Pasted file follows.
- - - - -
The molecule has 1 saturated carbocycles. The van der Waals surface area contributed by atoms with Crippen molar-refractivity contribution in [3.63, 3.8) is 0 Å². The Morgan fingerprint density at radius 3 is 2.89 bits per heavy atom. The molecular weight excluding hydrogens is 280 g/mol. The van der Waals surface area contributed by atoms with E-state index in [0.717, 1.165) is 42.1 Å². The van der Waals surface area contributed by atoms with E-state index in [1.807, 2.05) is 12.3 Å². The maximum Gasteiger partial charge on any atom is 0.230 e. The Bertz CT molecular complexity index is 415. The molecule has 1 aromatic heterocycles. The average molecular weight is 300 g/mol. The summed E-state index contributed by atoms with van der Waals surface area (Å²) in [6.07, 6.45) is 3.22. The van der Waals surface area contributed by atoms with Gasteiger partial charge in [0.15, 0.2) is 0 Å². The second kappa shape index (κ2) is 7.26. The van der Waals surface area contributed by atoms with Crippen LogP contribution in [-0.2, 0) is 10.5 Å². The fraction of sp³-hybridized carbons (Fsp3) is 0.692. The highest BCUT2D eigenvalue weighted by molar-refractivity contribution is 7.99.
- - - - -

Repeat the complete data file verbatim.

The molecule has 1 saturated carbocycles. The van der Waals surface area contributed by atoms with Crippen molar-refractivity contribution in [3.63, 3.8) is 0 Å². The Morgan fingerprint density at radius 3 is 2.89 bits per heavy atom. The molecular weight excluding hydrogens is 280 g/mol. The van der Waals surface area contributed by atoms with E-state index in [0.717, 1.165) is 42.1 Å². The van der Waals surface area contributed by atoms with E-state index in [1.807, 2.05) is 12.3 Å². The maximum Gasteiger partial charge on any atom is 0.230 e. The Bertz CT molecular complexity index is 415. The molecule has 1 aromatic heterocycles. The average molecular weight is 300 g/mol. The summed E-state index contributed by atoms with van der Waals surface area (Å²) in [6.07, 6.45) is 3.22. The van der Waals surface area contributed by atoms with Gasteiger partial charge in [0.15, 0.2) is 0 Å². The second kappa shape index (κ2) is 7.26. The van der Waals surface area contributed by atoms with Crippen LogP contribution in [-0.2, 0) is 10.5 Å². The fraction of sp³-hybridized carbons (Fsp3) is 0.692. The highest BCUT2D eigenvalue weighted by molar-refractivity contribution is 7.99.